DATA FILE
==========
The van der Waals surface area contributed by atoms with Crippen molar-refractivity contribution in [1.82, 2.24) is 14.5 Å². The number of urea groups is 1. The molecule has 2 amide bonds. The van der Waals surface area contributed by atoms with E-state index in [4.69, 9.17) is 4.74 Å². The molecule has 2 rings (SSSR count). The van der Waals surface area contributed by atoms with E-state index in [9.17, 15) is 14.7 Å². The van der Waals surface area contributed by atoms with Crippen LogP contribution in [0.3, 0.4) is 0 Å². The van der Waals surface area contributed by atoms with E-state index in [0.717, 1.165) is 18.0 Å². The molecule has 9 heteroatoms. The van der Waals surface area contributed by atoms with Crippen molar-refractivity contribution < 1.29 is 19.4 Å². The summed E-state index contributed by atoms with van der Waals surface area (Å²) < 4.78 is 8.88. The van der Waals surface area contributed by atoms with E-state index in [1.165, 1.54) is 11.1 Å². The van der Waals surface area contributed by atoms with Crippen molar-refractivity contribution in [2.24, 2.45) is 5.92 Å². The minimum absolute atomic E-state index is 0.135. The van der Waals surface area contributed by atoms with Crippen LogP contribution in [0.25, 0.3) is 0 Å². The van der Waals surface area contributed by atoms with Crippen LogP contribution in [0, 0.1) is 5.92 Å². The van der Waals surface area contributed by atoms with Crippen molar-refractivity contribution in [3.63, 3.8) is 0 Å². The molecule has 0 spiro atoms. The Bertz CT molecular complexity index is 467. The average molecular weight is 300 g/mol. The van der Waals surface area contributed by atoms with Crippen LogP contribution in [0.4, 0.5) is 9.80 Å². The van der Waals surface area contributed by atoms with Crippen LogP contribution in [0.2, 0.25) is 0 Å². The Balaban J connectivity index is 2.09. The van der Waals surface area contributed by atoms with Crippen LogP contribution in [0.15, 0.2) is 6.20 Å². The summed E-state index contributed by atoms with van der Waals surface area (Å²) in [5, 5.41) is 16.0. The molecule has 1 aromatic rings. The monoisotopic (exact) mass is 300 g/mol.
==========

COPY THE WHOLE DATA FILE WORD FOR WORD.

The van der Waals surface area contributed by atoms with Crippen molar-refractivity contribution in [1.82, 2.24) is 14.5 Å². The number of urea groups is 1. The molecule has 2 amide bonds. The van der Waals surface area contributed by atoms with E-state index in [4.69, 9.17) is 4.74 Å². The molecule has 2 rings (SSSR count). The van der Waals surface area contributed by atoms with E-state index in [9.17, 15) is 14.7 Å². The van der Waals surface area contributed by atoms with Crippen LogP contribution in [0.3, 0.4) is 0 Å². The van der Waals surface area contributed by atoms with E-state index in [0.717, 1.165) is 18.0 Å². The molecule has 9 heteroatoms. The van der Waals surface area contributed by atoms with Crippen molar-refractivity contribution < 1.29 is 19.4 Å². The summed E-state index contributed by atoms with van der Waals surface area (Å²) < 4.78 is 8.88. The van der Waals surface area contributed by atoms with E-state index in [1.165, 1.54) is 11.1 Å². The van der Waals surface area contributed by atoms with Crippen molar-refractivity contribution in [2.24, 2.45) is 5.92 Å². The minimum absolute atomic E-state index is 0.135. The van der Waals surface area contributed by atoms with Crippen LogP contribution in [0.25, 0.3) is 0 Å². The van der Waals surface area contributed by atoms with Crippen LogP contribution in [0, 0.1) is 5.92 Å². The van der Waals surface area contributed by atoms with Crippen molar-refractivity contribution in [3.63, 3.8) is 0 Å². The molecule has 0 spiro atoms. The Bertz CT molecular complexity index is 467. The average molecular weight is 300 g/mol. The van der Waals surface area contributed by atoms with Crippen LogP contribution in [0.4, 0.5) is 9.80 Å². The van der Waals surface area contributed by atoms with Crippen LogP contribution in [0.2, 0.25) is 0 Å². The Balaban J connectivity index is 2.09. The van der Waals surface area contributed by atoms with Crippen LogP contribution in [0.15, 0.2) is 6.20 Å². The summed E-state index contributed by atoms with van der Waals surface area (Å²) in [5, 5.41) is 16.0. The molecule has 1 aromatic rings. The monoisotopic (exact) mass is 300 g/mol.